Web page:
At least two thirds of each session was spent in active problem-solving. The facilitators stressed mastery learning and helped students discover techniques for improving their skills as well as increasing the depth of their understanding.
Upon completing the program, successful participants were expected to be able to set realistic goals for academic success; to employ proper note-taking and time management strategies; to formulate and ask questions that facilitate optimum learning; to employ proven strategies to study more efficiently and effectively; and to apply techniques learned to improve performance on homework, mid-terms, and final exams.
Hand-outs developed for the Strategies for Academic Success course were made available to the students. They were also encouraged to bring their math text books and other “excellent” math reference texts which they had found to class.
The group was too small to make formal statistical conclusions about the effectiveness of the Academic year bridge program. However, the data does reflect that the students who participated performed better than those who did not attend.
The material covered during the study sessions was related to the specific course work. The objective was to change the student’s way of thinking from the paradigm of competition learned in high school to one of collaboration and cooperation used in the upper level engineering courses as well as in industry. The students worked together on their homework assignments and also received help from the facilitator whenever possible. The facilitator was especially effective in keeping the group on task. In addition, he constantly gave advice on studying, learning to manage weekly schedules, preparing for tests and developing effective communication skills. The groups were also encouraged to set up extra study sessions on their own during their free time, particularly on the weekends. The premise was that group interaction would enable the students to gain a deeper understanding of difficult concepts while making studying more fun. The expectation was that the students would get together to study more often and in general would increase their study time.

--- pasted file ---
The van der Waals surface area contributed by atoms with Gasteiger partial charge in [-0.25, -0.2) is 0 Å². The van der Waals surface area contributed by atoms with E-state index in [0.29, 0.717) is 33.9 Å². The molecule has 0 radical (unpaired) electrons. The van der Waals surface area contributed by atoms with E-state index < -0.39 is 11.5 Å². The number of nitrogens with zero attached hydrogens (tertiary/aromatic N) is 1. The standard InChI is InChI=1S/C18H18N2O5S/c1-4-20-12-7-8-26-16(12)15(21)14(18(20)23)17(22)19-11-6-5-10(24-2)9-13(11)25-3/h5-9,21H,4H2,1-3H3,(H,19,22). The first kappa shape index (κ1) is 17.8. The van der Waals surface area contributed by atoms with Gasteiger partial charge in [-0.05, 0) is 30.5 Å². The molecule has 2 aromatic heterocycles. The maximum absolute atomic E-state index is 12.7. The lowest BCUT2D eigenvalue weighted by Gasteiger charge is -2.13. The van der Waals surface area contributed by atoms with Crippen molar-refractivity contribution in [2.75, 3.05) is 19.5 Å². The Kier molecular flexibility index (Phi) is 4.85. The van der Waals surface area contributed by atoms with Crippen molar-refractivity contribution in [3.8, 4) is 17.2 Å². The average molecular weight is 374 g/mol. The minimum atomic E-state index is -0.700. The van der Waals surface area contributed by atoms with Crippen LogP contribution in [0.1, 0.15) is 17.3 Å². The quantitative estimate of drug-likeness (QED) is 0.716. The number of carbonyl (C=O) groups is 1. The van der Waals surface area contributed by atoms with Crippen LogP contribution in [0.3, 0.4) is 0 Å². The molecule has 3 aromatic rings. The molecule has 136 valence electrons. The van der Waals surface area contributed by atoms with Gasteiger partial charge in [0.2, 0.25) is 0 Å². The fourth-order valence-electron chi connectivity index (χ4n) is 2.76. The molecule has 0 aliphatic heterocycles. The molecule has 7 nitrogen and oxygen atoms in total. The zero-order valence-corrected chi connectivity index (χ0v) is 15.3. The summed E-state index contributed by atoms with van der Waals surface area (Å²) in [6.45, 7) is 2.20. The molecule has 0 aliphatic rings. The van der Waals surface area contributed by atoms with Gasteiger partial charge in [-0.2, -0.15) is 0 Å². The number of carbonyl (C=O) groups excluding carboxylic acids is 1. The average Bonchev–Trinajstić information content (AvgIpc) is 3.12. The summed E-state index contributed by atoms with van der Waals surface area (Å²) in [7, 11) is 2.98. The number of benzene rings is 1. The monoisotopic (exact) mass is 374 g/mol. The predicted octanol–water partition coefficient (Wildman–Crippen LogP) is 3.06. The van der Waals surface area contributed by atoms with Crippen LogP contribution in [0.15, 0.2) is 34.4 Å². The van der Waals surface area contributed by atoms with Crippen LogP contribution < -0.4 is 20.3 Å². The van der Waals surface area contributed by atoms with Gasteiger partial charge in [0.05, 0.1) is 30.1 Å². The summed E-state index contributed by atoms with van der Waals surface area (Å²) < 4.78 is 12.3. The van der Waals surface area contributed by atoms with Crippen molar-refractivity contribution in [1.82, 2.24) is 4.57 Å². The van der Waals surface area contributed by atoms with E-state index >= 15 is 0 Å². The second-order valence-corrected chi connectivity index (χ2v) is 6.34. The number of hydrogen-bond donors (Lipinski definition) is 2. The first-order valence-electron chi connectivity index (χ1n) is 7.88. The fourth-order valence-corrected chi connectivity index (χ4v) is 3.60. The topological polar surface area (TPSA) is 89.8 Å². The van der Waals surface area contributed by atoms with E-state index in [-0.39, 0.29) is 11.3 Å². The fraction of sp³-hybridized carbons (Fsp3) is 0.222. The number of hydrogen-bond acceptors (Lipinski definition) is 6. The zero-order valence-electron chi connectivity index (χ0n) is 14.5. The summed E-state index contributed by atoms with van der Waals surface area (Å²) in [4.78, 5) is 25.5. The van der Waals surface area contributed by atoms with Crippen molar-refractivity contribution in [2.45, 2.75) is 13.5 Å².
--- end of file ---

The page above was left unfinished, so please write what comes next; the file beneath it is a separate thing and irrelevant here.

Participants generally showed improvement in mathematics performance. They learned to work productively in collaborative learning situations, to set goals, to prioritize and optimize the use of resources available to them.
The data collected for the winter quarter showed that those who attended these study sessions regularly performed better than those who attended irregularly or did not attend at all. The same observation held for Spring Quarter. This suggests that those who attended these study sessions were more focused and determined to be successful.
The common problem encountered during both quarters was poor attendance. Although regular phone calls and emails were made and sent respectively, the responses fell well short of expectation.
All of the strategies showed potential for significantly improving the performance of the targeted students. However, a major problem encountered by administrators of all of the activities described in this paper was the challenge of getting eligible students to recognize the need, or to appreciate the rewards for participating. Yet an analysis of the performance of all eligible students verify that some type of intervention strategy to improve the academic performance of a number of engineering freshmen, especially those who place at the lower levels in mathematics, is critical to giving them any reasonable chance of succeeding in the study of engineering.
This project is related to the Gateway Engineering Education Coalition (NSF Award EEC-9444246), which is supported in part by the Engineering Education and Centers Division of the National Science Foundation.
MINNIE M. MCGEE is an
Assistant Dean in the
AUDEEN W. FENTIMAN was
serving as Associate Dean of Engineering when the work described in this paper
was completed. She holds BS and MA
degrees in mathematics and MS and Ph.D. degrees in